BSCC Approves Enhanced Jail Inspection Process

Proposed new process will increase accountability and transparency for jails that fall below BSCC’s minimum standards

SACRAMENTO (Feb. 13, 2020) – In a major step toward ensuring swifter action when local jails fail to meet minimum standards, members of the Board of State and Community Corrections today unanimously approved a plan to put in place a more focused process that will speed up remediation plans for increased accountability and transparency when deficiencies in local detention facilities are identified.

BSCC establishes minimum standards for the design, construction and operation of local jails and detention facilities, and inspects all 558 adult and juvenile detention facilities at least every two years to ensure those minimum standards are being met. Reports on these inspections are produced and posted online here. After the inspections, BSCC identifies areas of non-compliance and works with local officials to develop Corrective Action Plans.

Under the enhanced inspection process that will be made final at the Board’s June 2020 meeting, BSCC would require counties to identify remediation plans within a defined time frame of the inspection to address items of noncompliance. If the deadline is not met, the item would be placed on the agenda of a BSCC Board meeting for further discussion and follow-up. The Board would request the presence of the Sheriff to explain how the county intends to come into compliance on items the Board considers serious.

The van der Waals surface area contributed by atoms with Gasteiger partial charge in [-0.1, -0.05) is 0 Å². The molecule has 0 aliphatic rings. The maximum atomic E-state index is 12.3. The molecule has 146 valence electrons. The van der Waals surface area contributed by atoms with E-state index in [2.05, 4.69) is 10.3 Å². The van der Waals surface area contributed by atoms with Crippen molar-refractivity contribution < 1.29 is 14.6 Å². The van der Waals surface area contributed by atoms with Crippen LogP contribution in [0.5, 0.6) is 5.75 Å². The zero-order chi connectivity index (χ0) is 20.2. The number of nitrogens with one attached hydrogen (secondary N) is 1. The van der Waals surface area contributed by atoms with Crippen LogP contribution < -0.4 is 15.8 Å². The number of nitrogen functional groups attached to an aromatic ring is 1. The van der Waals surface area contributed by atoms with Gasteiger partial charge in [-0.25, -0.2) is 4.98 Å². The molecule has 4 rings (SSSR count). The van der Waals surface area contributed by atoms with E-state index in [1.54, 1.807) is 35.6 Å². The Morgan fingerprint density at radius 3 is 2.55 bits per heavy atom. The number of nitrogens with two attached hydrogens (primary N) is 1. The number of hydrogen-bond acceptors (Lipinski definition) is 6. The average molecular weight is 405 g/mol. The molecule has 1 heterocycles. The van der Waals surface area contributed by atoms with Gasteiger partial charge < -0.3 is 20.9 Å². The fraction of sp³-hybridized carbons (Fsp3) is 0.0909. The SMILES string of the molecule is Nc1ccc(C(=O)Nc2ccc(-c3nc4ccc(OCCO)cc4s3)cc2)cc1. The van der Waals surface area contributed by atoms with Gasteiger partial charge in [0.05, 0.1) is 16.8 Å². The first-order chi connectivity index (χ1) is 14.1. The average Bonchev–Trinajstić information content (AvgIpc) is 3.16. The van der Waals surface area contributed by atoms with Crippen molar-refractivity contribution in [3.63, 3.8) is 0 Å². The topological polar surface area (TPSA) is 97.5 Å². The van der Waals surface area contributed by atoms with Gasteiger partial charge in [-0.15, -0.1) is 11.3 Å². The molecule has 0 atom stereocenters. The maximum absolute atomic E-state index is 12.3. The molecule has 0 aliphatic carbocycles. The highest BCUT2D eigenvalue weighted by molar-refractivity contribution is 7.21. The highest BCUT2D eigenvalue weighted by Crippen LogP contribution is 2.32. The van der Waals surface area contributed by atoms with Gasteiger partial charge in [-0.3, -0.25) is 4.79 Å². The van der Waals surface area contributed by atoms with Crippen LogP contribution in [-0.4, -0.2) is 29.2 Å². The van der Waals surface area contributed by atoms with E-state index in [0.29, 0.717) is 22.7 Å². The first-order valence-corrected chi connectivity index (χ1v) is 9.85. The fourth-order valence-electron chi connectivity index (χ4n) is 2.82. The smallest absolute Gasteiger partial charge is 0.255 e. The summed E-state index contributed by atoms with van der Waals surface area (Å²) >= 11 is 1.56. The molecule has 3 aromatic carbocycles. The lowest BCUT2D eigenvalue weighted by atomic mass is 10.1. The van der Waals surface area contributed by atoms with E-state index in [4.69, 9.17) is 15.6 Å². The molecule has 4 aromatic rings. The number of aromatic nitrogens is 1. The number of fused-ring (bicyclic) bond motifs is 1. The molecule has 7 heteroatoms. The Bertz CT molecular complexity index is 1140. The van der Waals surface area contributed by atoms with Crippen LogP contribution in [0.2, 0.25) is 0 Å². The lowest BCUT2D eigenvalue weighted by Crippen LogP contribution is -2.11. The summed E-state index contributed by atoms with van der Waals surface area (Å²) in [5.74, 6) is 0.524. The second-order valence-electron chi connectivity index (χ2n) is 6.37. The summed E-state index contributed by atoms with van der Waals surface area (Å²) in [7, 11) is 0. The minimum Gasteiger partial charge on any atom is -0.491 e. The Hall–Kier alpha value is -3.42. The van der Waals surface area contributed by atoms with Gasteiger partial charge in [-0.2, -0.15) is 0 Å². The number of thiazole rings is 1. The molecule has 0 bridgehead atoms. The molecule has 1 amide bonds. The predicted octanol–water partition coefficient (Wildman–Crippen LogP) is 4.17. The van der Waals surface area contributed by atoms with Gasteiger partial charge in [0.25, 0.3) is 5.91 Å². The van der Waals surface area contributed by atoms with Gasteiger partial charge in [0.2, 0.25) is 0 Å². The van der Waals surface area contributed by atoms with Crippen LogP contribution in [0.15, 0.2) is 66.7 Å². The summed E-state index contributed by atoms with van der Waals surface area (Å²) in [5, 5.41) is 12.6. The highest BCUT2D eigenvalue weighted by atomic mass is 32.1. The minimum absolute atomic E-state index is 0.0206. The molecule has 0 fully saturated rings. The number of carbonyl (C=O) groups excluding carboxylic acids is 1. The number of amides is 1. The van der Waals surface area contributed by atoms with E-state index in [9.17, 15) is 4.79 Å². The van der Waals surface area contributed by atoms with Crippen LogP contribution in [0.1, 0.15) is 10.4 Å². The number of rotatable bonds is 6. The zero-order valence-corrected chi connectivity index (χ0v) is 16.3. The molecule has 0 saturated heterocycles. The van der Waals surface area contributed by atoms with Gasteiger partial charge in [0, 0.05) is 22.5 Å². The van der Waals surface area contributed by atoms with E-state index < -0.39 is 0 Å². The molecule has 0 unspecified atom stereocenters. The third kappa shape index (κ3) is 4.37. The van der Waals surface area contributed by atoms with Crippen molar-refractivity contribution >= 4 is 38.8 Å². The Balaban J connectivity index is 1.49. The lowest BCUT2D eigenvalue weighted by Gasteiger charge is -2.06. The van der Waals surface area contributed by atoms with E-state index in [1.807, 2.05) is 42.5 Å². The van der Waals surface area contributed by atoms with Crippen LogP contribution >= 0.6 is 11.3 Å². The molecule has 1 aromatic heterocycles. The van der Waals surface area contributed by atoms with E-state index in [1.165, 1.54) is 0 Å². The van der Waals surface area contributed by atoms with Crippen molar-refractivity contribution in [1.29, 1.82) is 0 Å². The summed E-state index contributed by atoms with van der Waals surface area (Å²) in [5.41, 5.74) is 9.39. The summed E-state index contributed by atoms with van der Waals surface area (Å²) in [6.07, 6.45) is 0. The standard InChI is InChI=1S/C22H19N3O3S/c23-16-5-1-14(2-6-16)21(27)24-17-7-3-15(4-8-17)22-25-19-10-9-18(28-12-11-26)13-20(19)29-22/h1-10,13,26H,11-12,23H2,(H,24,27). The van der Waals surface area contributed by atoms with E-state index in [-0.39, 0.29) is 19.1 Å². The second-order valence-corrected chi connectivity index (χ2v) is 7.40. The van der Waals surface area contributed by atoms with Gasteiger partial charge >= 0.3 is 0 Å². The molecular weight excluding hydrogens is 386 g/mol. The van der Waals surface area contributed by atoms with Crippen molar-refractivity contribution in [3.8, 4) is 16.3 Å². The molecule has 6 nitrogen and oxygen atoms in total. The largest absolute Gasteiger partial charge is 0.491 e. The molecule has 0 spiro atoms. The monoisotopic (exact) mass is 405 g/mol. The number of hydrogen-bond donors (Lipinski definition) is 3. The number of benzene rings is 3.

“Facility inspection is a critical part of our work, and greater transparency and accountability are essential,” said Chair Linda Penner. “It’s a great challenge, and it’s going to make a difference.”

The new process may result in more frequent inspections than the current biennial cycle. The new inspection cycle will begin on July 1, 2020. The Board also approved a process that would similarly enhance accountability for juvenile detention facility inspections. This is consistent with Governor Newsom’s proposed 2020-21 budget, in which he called “to strengthen the state’s oversight of county jails.”

Between now and the June meeting, the Board asked BSCC staff to seek public input, which staff will do through noticed hearings and by seeking input through the BSCC website.

Additionally, the BSCC is undergoing its biennial Title 15 regulation review and amendment process. Together, these actions will result in improved regulatory structures and administrative oversight.

The mission of the BSCC includes providing leadership, coordination and technical assistance to promote effective partnerships and practices in California’s adult and local criminal justice systems.

For more information please contact Allison Ganter at or 916-323-8617

For media inquiries please contact Tracie Cone at or 916-322-1054